“I found myself at the front [of the blockade] with the media and the writers and Father Solalinde also right there taking a risk. Everybody was taking a risk. But I saw the guy with the bullhorn was struggling, so I went back and got the speaker and started screaming, ‘Everybody keep going, don’t give up!’ And before you knew it a whole bunch of police started trying to surround us. They slammed their shields into our chests and feet. A lot of people got hurt. I starting saying, ‘They’re hitting us, they’re beating us up!’ But nobody gave up. We stayed as a team, as a family. And a few minutes after that we broke the frontlines.”
After two days of confrontations, immigration forces relented and allowed the Viacrucis to continue on buses to Mexico City. When they arrived at the Basilica of Guadalupe the atmosphere was festive. They were welcomed by the Archbishop of Guadalajara, José Francisco Robles Ortega, who greeted Padre Solalinde and voiced his support for the migrants, telling worshipers they could not fault those in search of a better life.
After mass, the Viacrucis met with the national leadership of the CNDH to formally file charges against the security forces who blockaded them in Ixtepec. Because of the hardships they suffered, each member of the Viacrucis received an “amparo”, a temporary visa, which, in theory, protected them from detention. It brought an abrupt ending to the plodding daily pace of most of the Viacrucis. “This changes everything,” said Mildred. “If we can travel freely I am taking my children and leaving tomorrow.”
On Monday April 20, with amparos in hand, the Viacrucis officially ended, quietly, without fanfare or press, almost one month after its inception. There were hugs and teary goodbyes. “I don’t want to leave,” said Marcos, Mildred’s ten-year-old son, who became something of a mini-icon for the Viacrucis, his face splashed across news articles throughout Mexico. “I have friends here now.”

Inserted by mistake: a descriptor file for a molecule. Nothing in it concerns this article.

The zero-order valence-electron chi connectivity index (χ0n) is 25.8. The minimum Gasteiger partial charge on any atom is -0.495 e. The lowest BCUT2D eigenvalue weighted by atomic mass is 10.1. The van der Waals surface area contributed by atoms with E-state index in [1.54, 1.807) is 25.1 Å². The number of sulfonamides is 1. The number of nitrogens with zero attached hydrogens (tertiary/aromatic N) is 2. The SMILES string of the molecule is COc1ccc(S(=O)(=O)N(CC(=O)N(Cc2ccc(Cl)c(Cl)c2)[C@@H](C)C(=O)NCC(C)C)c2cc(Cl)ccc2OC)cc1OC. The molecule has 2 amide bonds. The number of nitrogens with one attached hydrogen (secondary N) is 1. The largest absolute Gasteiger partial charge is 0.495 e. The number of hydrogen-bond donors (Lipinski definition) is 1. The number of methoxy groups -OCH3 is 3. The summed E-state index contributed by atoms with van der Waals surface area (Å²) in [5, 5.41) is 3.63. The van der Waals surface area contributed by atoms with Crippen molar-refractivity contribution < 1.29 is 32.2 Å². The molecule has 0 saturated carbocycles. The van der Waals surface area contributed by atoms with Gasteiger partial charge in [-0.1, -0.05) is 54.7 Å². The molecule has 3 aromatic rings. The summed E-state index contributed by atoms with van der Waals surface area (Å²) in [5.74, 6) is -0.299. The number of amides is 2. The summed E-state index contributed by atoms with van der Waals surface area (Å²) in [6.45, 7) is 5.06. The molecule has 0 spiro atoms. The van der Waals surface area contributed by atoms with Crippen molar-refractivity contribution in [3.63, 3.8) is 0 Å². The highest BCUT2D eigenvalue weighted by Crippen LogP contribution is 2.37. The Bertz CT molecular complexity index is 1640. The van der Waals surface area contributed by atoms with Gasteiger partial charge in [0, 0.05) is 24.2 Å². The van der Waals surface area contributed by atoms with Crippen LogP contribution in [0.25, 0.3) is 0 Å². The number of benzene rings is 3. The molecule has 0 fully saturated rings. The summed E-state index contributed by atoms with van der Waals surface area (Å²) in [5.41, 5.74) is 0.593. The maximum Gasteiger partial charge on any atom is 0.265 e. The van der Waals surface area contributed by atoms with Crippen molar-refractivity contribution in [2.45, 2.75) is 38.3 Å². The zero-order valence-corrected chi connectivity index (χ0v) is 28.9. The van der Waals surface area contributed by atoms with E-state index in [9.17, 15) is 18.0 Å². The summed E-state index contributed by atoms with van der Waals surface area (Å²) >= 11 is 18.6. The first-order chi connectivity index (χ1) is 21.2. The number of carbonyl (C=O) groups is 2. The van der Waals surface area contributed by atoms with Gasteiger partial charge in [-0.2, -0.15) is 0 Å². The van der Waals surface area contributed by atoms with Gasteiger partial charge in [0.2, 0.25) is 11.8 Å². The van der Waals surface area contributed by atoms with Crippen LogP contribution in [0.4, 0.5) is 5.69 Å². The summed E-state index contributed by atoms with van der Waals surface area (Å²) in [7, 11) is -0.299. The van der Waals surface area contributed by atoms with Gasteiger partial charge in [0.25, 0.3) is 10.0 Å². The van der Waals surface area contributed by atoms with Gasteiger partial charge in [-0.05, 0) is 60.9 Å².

But just as quickly as it ended, it was resurrected again, not even a day later, after 24 Viacrucis migrants were detained by the INM in Querétaro, just outside Mexico City, who declared they would not honor the protective amparos given to the Viacrucis. The migrants who remained in Mexico City rallied and announced a hunger strike outside the INM’s national headquarters, vowing not to leave until their comrades were released and guaranteed safe passage through the country.
“I feel like the Viacrucis hasn’t done anything,” said José, a young immigrant from Honduras. “The Southern Border Strategy still exists. We’re just fighting for each other now, nothing else. We fought for the cause, but the cause didn’t work.”
After two days, the INM presented the migrants with a deal: if they voluntarily submitted themselves for detention, they would be processed with 24 hours and given legal documentation to leave the country. Many migrants, shaken when their original amparos seemed to count for nothing, were concerned this was another trick, that once they turned themselves in the INM would not keep their promise. “I’ve got to think about my family,” said Mynor from Guatemala. “I can’t just turn myself in and get deported.”
But in the end, the migrants agreed, though conceding detention was humiliating for those that had freely marched through immigration checkpoints just days before. Each person was processed and released early the next morning with temporary injunctions allowing free travel through Mexico for 20 days. Many expressed their relief, but the air of victory and defiance at the Basilica was gone. Most left just hours later in hushed groups of four or five. Their goodbyes were succinct, to the point.
Yesterday, Axel called Viacrucis volunteers with an update. “I’m further north now,” he said. “Who knows if this thing [the new visa] will work. And even if it does, I still have to get through the US border. I’m scared. I could just end up back in Guatemala City tomorrow, and have to do this all over again.”